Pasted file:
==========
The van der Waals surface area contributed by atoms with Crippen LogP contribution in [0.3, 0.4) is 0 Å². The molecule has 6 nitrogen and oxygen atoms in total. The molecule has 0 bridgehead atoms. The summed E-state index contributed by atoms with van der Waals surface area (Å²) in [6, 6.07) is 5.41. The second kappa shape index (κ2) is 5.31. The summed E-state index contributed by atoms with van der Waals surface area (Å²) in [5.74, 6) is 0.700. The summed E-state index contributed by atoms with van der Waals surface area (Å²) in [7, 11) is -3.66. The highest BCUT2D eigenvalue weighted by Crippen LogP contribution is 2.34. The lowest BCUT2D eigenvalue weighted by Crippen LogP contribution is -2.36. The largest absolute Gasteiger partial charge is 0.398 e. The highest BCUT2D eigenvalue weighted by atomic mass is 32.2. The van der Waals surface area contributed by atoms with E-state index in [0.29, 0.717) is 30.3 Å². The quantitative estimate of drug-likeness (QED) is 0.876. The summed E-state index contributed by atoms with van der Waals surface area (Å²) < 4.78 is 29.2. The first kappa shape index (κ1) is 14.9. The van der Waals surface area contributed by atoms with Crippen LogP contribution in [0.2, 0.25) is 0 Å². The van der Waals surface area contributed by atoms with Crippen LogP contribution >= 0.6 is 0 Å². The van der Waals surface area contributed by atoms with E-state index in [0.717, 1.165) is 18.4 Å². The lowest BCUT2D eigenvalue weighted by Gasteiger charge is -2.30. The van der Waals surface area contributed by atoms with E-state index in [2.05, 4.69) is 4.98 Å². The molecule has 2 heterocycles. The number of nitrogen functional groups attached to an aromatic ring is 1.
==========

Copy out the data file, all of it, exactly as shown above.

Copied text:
The van der Waals surface area contributed by atoms with Crippen LogP contribution in [0.3, 0.4) is 0 Å². The molecule has 6 nitrogen and oxygen atoms in total. The molecule has 0 bridgehead atoms. The summed E-state index contributed by atoms with van der Waals surface area (Å²) in [6, 6.07) is 5.41. The second kappa shape index (κ2) is 5.31. The summed E-state index contributed by atoms with van der Waals surface area (Å²) in [5.74, 6) is 0.700. The summed E-state index contributed by atoms with van der Waals surface area (Å²) in [7, 11) is -3.66. The highest BCUT2D eigenvalue weighted by Crippen LogP contribution is 2.34. The lowest BCUT2D eigenvalue weighted by Crippen LogP contribution is -2.36. The largest absolute Gasteiger partial charge is 0.398 e. The highest BCUT2D eigenvalue weighted by atomic mass is 32.2. The van der Waals surface area contributed by atoms with E-state index in [0.29, 0.717) is 30.3 Å². The quantitative estimate of drug-likeness (QED) is 0.876. The summed E-state index contributed by atoms with van der Waals surface area (Å²) < 4.78 is 29.2. The first kappa shape index (κ1) is 14.9. The van der Waals surface area contributed by atoms with Crippen LogP contribution in [0.2, 0.25) is 0 Å². The van der Waals surface area contributed by atoms with Crippen LogP contribution >= 0.6 is 0 Å². The van der Waals surface area contributed by atoms with E-state index in [0.717, 1.165) is 18.4 Å². The lowest BCUT2D eigenvalue weighted by Gasteiger charge is -2.30. The van der Waals surface area contributed by atoms with E-state index in [2.05, 4.69) is 4.98 Å². The molecule has 2 heterocycles. The number of nitrogen functional groups attached to an aromatic ring is 1.